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S. Sudan refugee aid faces fund shortage: UN official

June 2, 2018 (NAIROBI) - Efforts to assist millions of people fleeing South Sudan in Africa’s biggest refugee crisis face a critical funding shortfall of nearly $800 million, a United Nations official said Friday.

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Thousands of civilians fleeing violence seek shelter at a UN compound in Jonglei state capital, Bor (Photo: UNMISS/Hailemichael Gebrekrstos)

The five-year civil war has hit women and children particularly hard, and gender-based violence is a top concern, said Arnauld Akodjenou, regional refugee coordinator and UN refugee agency’s (UNHCR) special adviser for South Sudan.

Nearly 2.5 million people have been displaced by the war which erupted in 2013 due to political rivalry between President Salva Kiir and former vice-president, Riek Machar.

Attempts to resolve the political crisis have failed, and the UN Security Council voted on Thursday to renew some sanctions on South Sudan through mid-July.

“There is a level of suffering that you can see people are going through,” Akodjenou told the Thomson Reuters Foundation.

“Life-saving assistance is critical, starting with food, shelter and water. We are in a very challenging moment,” he added.

The primary focus remains on securing aid for food, shelter and water, and a Regional Refugee Response Plan designed to address the humanitarian disaster was struggling for funds, said Akodjenou.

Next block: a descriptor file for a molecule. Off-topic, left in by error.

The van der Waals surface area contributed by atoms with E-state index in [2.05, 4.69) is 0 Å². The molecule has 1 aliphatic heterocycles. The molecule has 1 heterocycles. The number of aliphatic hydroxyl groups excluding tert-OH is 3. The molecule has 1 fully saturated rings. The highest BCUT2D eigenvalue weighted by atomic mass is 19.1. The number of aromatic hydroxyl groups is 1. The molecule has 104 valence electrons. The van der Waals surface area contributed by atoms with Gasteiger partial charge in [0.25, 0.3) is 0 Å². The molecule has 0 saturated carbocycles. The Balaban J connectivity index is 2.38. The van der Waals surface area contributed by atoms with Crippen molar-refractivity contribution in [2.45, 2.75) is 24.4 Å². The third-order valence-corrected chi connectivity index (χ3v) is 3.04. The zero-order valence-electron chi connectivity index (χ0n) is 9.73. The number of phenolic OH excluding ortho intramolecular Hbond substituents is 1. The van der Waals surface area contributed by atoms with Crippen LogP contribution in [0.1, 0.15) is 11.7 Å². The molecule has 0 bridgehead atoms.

Of the $835 million needed, only $64 million has been raised, he said.

Germany, the United States and Japan have been the biggest supporters of the programme, data show.

The UNHCR is working to address gender-based violence, including putting extra security measures in camps and providing counselling services to rape victims, he said.

A UN survey last year in camps in Juba, South Sudan’s capital, found about 70 per cent of women had been raped since the conflict began.

“No single girl, no single woman, should go through this on top of what they are already going through as refugees,” Akodjenou said.

The South Sudan violence has led to the deaths of tens of thousands of people and unleashed a refugee crisis expected to include more than three million people by end of year, according to the world body.

(ST)